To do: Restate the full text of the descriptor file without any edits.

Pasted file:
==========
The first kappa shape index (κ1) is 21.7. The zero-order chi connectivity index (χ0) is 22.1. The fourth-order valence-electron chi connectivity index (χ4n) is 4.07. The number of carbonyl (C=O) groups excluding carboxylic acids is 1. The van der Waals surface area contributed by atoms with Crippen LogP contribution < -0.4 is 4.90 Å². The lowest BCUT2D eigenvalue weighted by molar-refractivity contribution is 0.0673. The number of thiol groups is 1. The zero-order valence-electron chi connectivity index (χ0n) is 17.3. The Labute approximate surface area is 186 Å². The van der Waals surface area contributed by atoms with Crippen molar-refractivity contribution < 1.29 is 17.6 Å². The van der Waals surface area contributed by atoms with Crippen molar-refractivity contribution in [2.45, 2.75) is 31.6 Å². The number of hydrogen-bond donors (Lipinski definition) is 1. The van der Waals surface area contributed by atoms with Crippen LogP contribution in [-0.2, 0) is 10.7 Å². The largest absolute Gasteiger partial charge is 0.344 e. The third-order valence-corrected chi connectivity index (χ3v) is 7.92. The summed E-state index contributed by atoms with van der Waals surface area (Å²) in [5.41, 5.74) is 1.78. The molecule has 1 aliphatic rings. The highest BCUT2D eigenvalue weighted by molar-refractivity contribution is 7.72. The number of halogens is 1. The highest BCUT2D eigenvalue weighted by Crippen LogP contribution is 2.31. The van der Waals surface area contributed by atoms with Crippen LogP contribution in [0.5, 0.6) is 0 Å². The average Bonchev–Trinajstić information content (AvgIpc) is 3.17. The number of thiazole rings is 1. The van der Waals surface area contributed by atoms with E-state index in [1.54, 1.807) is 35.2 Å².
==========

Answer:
The first kappa shape index (κ1) is 21.7. The zero-order chi connectivity index (χ0) is 22.1. The fourth-order valence-electron chi connectivity index (χ4n) is 4.07. The number of carbonyl (C=O) groups excluding carboxylic acids is 1. The van der Waals surface area contributed by atoms with Crippen LogP contribution < -0.4 is 4.90 Å². The lowest BCUT2D eigenvalue weighted by molar-refractivity contribution is 0.0673. The number of thiol groups is 1. The zero-order valence-electron chi connectivity index (χ0n) is 17.3. The Labute approximate surface area is 186 Å². The van der Waals surface area contributed by atoms with Crippen molar-refractivity contribution < 1.29 is 17.6 Å². The van der Waals surface area contributed by atoms with Crippen molar-refractivity contribution in [2.45, 2.75) is 31.6 Å². The number of hydrogen-bond donors (Lipinski definition) is 1. The van der Waals surface area contributed by atoms with Crippen LogP contribution in [-0.2, 0) is 10.7 Å². The largest absolute Gasteiger partial charge is 0.344 e. The third-order valence-corrected chi connectivity index (χ3v) is 7.92. The summed E-state index contributed by atoms with van der Waals surface area (Å²) in [5.41, 5.74) is 1.78. The molecule has 1 aliphatic rings. The highest BCUT2D eigenvalue weighted by molar-refractivity contribution is 7.72. The number of halogens is 1. The highest BCUT2D eigenvalue weighted by Crippen LogP contribution is 2.31. The van der Waals surface area contributed by atoms with Crippen LogP contribution in [0.5, 0.6) is 0 Å². The average Bonchev–Trinajstić information content (AvgIpc) is 3.17. The number of thiazole rings is 1. The van der Waals surface area contributed by atoms with E-state index in [1.54, 1.807) is 35.2 Å².